Back to Kittens

Health and Personality

What's included with your kitten



Vaccination Guidelines

All 27 veterinary schools in North America have changed their protocols for vaccinating dogs and cats. Current recommendations for cats can be found here:


"Dogs and cats immune systems mature fully at 6 months. If a modified live virus vaccine is given after 6 months of age, it produces an immunity which is good for the life of the pet (ie: Feline distemper).

If another MLV vaccine is given a year later, the antibodies from the first vaccine neutralize the antigens of the second vaccine, and there is little or no effect. The titer is not "boosted" nor are more memory cells induced."

Not only are annual boosters for distemper unnecessary, they subject the pet to potential risks of allergic reactions, and immune-mediated hemolytic anemia. "There is no scientific documentation to back up label claims for annual administration of MLV vaccines."

Vaccinations given 2 weeks apart suppress rather than stimulate the immune system. A series of vaccinations is given starting at 8 weeks and given 3-4 weeks apart up to 16 weeks of age. 

Another vaccination given sometime after 6 months of age (usually at 1 year, 4 months) will provide Lifetime Immunity.


Feline vaccine related Fibrosarcoma is a type of terminal cancer related in inflammation caused by rabies & leukemia vaccines. This cancer is thought to affect 1 in 10,000 cats vaccinated. Vaccines with aluminum adjuvant, an ingredient included to stimulate the immune system, have been implicated as a higher risk. We now recommend a non-adjuvanted rabies vaccine for cats. Testing by Dr. Macy, Colorado State, has shown this vaccine to have the lowest tissue reaction, and although there is no guarantee that a vaccine induced sarcoma will not develop, the risk will be much lower than with other vaccines.

Feline Leukemia Virus Vaccine

This virus is the leading viral killer of cats. The individuals most at risk of infection are young outdoor cats, indoor/outdoor cats and cats exposed to such individuals.

Indoor only cats with no exposure to potentially infected cats are unlikely to become infected. All cats should be tested prior to vaccination.

Cats over one year of age are naturally immune to Fel.V whether they are vaccinated or not, so annual vaccination of adult cats is NOT necessary. The incubation period of Feline leukemia can be over 3 years, so if your cat is in the incubation state of the disease prior to vaccination, the vaccine will not prevent the disease.

Feline Panleukopenia Virus Vaccine

Also called feline distemper is a highly contagious and deadly viral disease of kittens. It's extremely hardy and is resistant to extremes in temperature and to most available disinfectants. Although an effective treatment protocol is available, it is expensive to treat because of the serious nature of the disease and the continued presence of virus in the environment, vaccination is highly recommended for all kittens.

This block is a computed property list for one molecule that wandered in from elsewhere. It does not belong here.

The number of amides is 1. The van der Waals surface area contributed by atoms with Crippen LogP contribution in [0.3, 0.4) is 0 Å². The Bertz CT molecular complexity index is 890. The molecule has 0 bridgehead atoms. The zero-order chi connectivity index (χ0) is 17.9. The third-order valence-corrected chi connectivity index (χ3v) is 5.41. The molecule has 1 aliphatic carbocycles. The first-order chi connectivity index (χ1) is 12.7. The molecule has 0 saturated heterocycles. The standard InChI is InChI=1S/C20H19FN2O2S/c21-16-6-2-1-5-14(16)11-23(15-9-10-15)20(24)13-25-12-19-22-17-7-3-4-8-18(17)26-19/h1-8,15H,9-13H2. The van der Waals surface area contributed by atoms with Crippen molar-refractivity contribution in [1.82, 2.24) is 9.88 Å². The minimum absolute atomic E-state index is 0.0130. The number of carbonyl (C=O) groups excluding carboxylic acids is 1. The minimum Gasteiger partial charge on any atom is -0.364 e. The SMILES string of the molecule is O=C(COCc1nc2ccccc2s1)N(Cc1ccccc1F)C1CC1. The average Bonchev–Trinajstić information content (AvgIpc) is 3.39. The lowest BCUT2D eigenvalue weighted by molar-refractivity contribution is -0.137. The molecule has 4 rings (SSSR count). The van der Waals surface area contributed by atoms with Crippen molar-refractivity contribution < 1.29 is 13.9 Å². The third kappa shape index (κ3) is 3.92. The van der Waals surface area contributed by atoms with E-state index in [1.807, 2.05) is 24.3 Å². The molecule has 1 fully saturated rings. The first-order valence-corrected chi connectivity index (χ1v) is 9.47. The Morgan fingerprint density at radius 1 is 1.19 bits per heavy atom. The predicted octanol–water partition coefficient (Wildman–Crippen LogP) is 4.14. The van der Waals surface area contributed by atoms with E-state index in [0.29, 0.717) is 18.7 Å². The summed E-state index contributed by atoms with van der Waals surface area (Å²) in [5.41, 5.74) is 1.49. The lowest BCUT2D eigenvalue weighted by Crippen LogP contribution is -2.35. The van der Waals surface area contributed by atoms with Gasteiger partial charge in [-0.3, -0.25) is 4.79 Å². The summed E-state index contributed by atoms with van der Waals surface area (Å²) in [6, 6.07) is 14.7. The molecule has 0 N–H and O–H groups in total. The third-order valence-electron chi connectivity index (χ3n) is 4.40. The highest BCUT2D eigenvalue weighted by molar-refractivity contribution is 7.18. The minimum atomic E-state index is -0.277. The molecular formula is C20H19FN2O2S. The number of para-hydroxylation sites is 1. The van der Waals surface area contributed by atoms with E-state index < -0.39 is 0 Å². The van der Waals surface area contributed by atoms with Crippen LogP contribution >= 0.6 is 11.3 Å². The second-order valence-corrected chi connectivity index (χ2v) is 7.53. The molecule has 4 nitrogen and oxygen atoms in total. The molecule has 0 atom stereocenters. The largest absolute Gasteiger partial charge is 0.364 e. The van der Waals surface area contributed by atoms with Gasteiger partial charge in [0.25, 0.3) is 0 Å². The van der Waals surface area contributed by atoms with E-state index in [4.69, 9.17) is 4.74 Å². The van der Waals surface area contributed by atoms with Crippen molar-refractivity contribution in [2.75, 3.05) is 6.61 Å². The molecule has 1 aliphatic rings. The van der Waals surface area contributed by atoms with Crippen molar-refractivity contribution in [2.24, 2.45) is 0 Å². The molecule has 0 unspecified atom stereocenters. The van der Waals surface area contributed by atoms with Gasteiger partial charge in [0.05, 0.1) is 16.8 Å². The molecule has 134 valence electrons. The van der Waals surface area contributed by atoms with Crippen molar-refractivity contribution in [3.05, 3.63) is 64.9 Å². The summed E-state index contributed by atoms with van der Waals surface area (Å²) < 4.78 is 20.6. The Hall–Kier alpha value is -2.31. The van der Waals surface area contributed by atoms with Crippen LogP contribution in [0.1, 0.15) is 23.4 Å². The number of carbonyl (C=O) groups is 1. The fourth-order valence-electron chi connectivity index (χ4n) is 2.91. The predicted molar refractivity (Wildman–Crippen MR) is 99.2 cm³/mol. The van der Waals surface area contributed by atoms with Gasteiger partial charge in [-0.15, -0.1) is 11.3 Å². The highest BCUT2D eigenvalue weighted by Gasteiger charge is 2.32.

Cats vaccinated at 6 month or older with either killed or MLV vaccine will produce an immunity good for life. Adult cats do NOT need this vaccine.

Feline Calicivirus/Herpesvirus Vaccine.

Responsible for 80-90% of infectious feline upper respiratory tract diseases. The currently available injectable vaccines will minimize the severity of upper respiratory infections, although none will prevent disease in all situations.

Intranasal vaccines are more effective at preventing the disease entirely. Don't worry about normal sneezing for a couple of days. Because intranasal vaccines produce an immunity of shorter durations, annual vaccination is recommended.


Chlamydia or pneumonitis.

The vaccine produces on a short (2 month) duration of immunity and accounts for less than 5% of upper respiratory infections in cats. The risks outweigh the benefits.

Feline Infectious Peritonitis.

A controversial vaccine. Most kittens that contract FIP become infected during the first 3 months of life. The vaccine is labeled for use at 16 weeks. All 27 vet schools do not recommend the vaccine.


A new vaccine for feline bordetella has been introduced. Dr. Wolfe of Texas A&M says that Bordetella is a normal flora, and does not cause disease in adult cats. Dr. Lappin of Colorado State says that a review of the Colorado State medical records reveals not one case diagnosed in 10 years.


Giardia is the most common intestinal parasite of humans in North America, 30% or more of all dogs & cats are infected with giardia. It has now been demonstrated that humans can transmit giardia to dogs & cats & vice versa.

August 2007

back to top

Copyright © 2014 Windwalker Maine Coons - All rights reserved. | Updated 9/13/16 | Contact Us